Hey there, time traveller!
This article was published 27/6/2012 (1668 days ago), so information in it may no longer be current.
BRANDON -- In a city that has twice voted against a casino in the past decade, why would its city council be pushing ahead with plans for a casino?
That's the question many Brandonites have been asking themselves following the announcement in mid-May the city has entered into a partnership with Tribal Councils Investment Group -- a business organization representing almost all of Manitoba's First Nations -- for the purpose of building a casino in Brandon.
A strong casino supporter, Mayor Shari Decter Hirst refuses to call a third plebiscite on the issue. "We don't have plebiscites on whether Maple Leaf is coming to Brandon, or whether the Royal Bank should expand its facilities on 18th Street," she argues. "This is a business decision."
Though Decter Hirst has assured Brandonites the casino issue would be dealt with at the council table, the casino partnership was announced without prior public discussion or vote by city council. It is not the only issue to be managed in such a murky manner by Brandon's elected representatives.
Over the past several months, a number of important initiatives -- including unbudgeted spending commitments totaling millions of dollars -- have been announced by the city without any prior public discussion or vote at the council table.
Each of those announcements raise serious questions about transparency, accountability and compliance with provincial laws relating to the manner in which municipal affairs are to be conducted.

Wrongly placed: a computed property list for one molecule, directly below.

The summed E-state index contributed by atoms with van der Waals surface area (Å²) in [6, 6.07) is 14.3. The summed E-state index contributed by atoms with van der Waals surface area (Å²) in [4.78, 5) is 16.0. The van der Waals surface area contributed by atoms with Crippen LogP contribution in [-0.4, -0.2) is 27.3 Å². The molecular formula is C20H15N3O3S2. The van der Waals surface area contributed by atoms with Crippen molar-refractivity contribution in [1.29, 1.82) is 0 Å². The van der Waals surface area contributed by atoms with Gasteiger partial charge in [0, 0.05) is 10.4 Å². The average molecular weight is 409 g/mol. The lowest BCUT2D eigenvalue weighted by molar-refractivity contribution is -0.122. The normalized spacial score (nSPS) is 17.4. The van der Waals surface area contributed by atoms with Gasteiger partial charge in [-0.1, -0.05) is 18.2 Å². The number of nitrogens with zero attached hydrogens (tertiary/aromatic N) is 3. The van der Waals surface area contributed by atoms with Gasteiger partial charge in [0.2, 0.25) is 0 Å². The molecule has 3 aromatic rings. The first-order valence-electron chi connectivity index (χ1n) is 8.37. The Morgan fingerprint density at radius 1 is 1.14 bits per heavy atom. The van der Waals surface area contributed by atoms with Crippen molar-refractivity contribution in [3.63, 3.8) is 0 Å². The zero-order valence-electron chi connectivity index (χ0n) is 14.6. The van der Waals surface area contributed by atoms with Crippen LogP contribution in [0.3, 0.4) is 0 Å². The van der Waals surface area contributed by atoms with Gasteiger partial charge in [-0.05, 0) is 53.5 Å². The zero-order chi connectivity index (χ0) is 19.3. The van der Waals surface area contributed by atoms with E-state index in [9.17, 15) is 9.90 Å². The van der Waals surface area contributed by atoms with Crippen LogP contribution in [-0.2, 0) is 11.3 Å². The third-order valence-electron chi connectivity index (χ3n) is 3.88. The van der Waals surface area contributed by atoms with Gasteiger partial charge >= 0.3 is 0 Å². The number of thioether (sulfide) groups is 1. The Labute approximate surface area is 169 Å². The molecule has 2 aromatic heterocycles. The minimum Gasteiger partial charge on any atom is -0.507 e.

The casino partnership is the most troubling, however, because it defies the twice-spoken will of the public.
Adding to that concern is a new downtown development plan adopted by council a few months ago which reduces the likelihood the casino issue will ever be discussed at a public council meeting. The new plan implicitly makes a casino a permitted use in the downtown's new "entertainment and shopping district," meaning no re-zoning application would be necessary for a casino to be constructed in that area. Not coincidentally, there is a large parcel of city-owned land in the area that will soon be available for development.
As a matter of political tactics, the strategy earns high marks for expediency -- it is a scheme that seeks to accomplish its objective by stealth, while minimizing public dissent. It loses far more marks, however, for its reckless short-sightedness.
"They just don't seem to understand what 'No' is," says pastor John Reaves, a leader of the anti-casino campaign in 2008. "Anyone that tries to force this, it's political suicide."
Reaves is alluding to the fact the next municipal election is only two years away. Decter Hirst and the 10 councillors might be facing an angry electorate at a point in time when the casino can still be derailed by a new, anti-casino council.
Another factor to consider is the casino plan must be endorsed by the Assembly of Manitoba Chiefs -- something that is far from guaranteed.
Indeed, Chief David Crate, the chair of the AMC gaming committee, told the Brandon Sun "This was not an election promise, or platform of Mayor Shari Decter Hirst. Now to state that 'the Brandon voters will not face a third casino plebiscite as it will now be a decision at the city council table' seems improper."
What if Premier Greg Selinger is less willing to defy the plebiscite results and refuses to authorize the issuance of a casino licence for Brandon? He may not be prepared to risk Brandon East, the only NDP-held riding in Westman, on such an unpopular scheme.
It is difficult to see how this gambit ends well for Brandon's mayor and council. They have taken a huge political risk, betting their political futures on a controversial scheme that seeks to deliver a result that voters have twice rejected.
They might be the next thing Brandon voters reject.